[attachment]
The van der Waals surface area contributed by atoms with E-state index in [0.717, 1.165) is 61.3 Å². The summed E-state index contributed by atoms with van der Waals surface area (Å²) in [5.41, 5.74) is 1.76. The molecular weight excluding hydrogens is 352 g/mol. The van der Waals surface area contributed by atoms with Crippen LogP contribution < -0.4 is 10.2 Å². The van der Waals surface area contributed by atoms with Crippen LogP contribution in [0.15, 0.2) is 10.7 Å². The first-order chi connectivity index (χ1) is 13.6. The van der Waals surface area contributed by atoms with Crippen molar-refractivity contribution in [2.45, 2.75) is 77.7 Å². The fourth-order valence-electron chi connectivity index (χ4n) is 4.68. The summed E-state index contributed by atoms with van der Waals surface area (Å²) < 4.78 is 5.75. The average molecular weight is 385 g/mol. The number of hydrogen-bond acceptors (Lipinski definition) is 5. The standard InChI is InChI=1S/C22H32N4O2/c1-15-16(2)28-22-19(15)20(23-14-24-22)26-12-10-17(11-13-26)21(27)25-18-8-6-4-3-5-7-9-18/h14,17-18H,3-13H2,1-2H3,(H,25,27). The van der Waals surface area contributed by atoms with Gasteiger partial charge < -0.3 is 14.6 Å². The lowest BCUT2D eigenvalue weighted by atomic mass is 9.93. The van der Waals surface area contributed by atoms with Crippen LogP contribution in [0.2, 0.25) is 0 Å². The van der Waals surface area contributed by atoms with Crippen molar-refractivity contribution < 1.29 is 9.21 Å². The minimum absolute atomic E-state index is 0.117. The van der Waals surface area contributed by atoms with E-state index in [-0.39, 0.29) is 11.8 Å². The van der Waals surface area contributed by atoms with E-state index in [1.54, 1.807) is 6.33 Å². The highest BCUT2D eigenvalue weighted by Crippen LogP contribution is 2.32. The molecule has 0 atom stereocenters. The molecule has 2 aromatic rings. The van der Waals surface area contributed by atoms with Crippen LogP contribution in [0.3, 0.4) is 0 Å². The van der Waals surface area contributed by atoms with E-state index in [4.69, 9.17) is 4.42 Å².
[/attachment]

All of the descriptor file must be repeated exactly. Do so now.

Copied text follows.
The van der Waals surface area contributed by atoms with E-state index in [0.717, 1.165) is 61.3 Å². The summed E-state index contributed by atoms with van der Waals surface area (Å²) in [5.41, 5.74) is 1.76. The molecular weight excluding hydrogens is 352 g/mol. The van der Waals surface area contributed by atoms with Crippen LogP contribution < -0.4 is 10.2 Å². The van der Waals surface area contributed by atoms with Crippen LogP contribution in [0.15, 0.2) is 10.7 Å². The first-order chi connectivity index (χ1) is 13.6. The van der Waals surface area contributed by atoms with Crippen molar-refractivity contribution in [2.45, 2.75) is 77.7 Å². The fourth-order valence-electron chi connectivity index (χ4n) is 4.68. The summed E-state index contributed by atoms with van der Waals surface area (Å²) < 4.78 is 5.75. The average molecular weight is 385 g/mol. The number of hydrogen-bond acceptors (Lipinski definition) is 5. The standard InChI is InChI=1S/C22H32N4O2/c1-15-16(2)28-22-19(15)20(23-14-24-22)26-12-10-17(11-13-26)21(27)25-18-8-6-4-3-5-7-9-18/h14,17-18H,3-13H2,1-2H3,(H,25,27). The van der Waals surface area contributed by atoms with Gasteiger partial charge < -0.3 is 14.6 Å². The lowest BCUT2D eigenvalue weighted by atomic mass is 9.93. The van der Waals surface area contributed by atoms with Crippen LogP contribution in [0.2, 0.25) is 0 Å². The van der Waals surface area contributed by atoms with Crippen molar-refractivity contribution < 1.29 is 9.21 Å². The minimum absolute atomic E-state index is 0.117. The van der Waals surface area contributed by atoms with E-state index in [-0.39, 0.29) is 11.8 Å². The van der Waals surface area contributed by atoms with E-state index in [1.54, 1.807) is 6.33 Å². The highest BCUT2D eigenvalue weighted by Crippen LogP contribution is 2.32. The molecule has 0 atom stereocenters. The molecule has 2 aromatic rings. The van der Waals surface area contributed by atoms with Crippen LogP contribution in [0.3, 0.4) is 0 Å². The van der Waals surface area contributed by atoms with E-state index in [4.69, 9.17) is 4.42 Å².